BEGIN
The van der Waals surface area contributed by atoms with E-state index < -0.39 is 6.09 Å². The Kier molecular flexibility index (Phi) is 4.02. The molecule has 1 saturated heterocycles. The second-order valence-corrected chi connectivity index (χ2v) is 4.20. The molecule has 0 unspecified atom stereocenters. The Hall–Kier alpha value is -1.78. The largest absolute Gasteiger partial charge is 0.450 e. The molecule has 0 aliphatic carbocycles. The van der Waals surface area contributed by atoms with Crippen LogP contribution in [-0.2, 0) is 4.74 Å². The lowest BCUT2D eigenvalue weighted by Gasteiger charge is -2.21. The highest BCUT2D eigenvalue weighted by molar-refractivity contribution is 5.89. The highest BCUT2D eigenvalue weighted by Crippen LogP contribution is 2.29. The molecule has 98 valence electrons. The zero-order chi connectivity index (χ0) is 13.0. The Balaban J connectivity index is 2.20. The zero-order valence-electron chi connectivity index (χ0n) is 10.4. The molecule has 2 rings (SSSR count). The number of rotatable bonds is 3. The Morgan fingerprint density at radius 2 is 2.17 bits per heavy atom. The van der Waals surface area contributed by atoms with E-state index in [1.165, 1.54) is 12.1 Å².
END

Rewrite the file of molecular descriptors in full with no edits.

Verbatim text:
The van der Waals surface area contributed by atoms with E-state index < -0.39 is 6.09 Å². The Kier molecular flexibility index (Phi) is 4.02. The molecule has 1 saturated heterocycles. The second-order valence-corrected chi connectivity index (χ2v) is 4.20. The molecule has 0 unspecified atom stereocenters. The Hall–Kier alpha value is -1.78. The largest absolute Gasteiger partial charge is 0.450 e. The molecule has 0 aliphatic carbocycles. The van der Waals surface area contributed by atoms with Crippen LogP contribution in [-0.2, 0) is 4.74 Å². The lowest BCUT2D eigenvalue weighted by Gasteiger charge is -2.21. The highest BCUT2D eigenvalue weighted by molar-refractivity contribution is 5.89. The highest BCUT2D eigenvalue weighted by Crippen LogP contribution is 2.29. The molecule has 98 valence electrons. The zero-order chi connectivity index (χ0) is 13.0. The Balaban J connectivity index is 2.20. The zero-order valence-electron chi connectivity index (χ0n) is 10.4. The molecule has 2 rings (SSSR count). The number of rotatable bonds is 3. The Morgan fingerprint density at radius 2 is 2.17 bits per heavy atom. The van der Waals surface area contributed by atoms with E-state index in [1.165, 1.54) is 12.1 Å².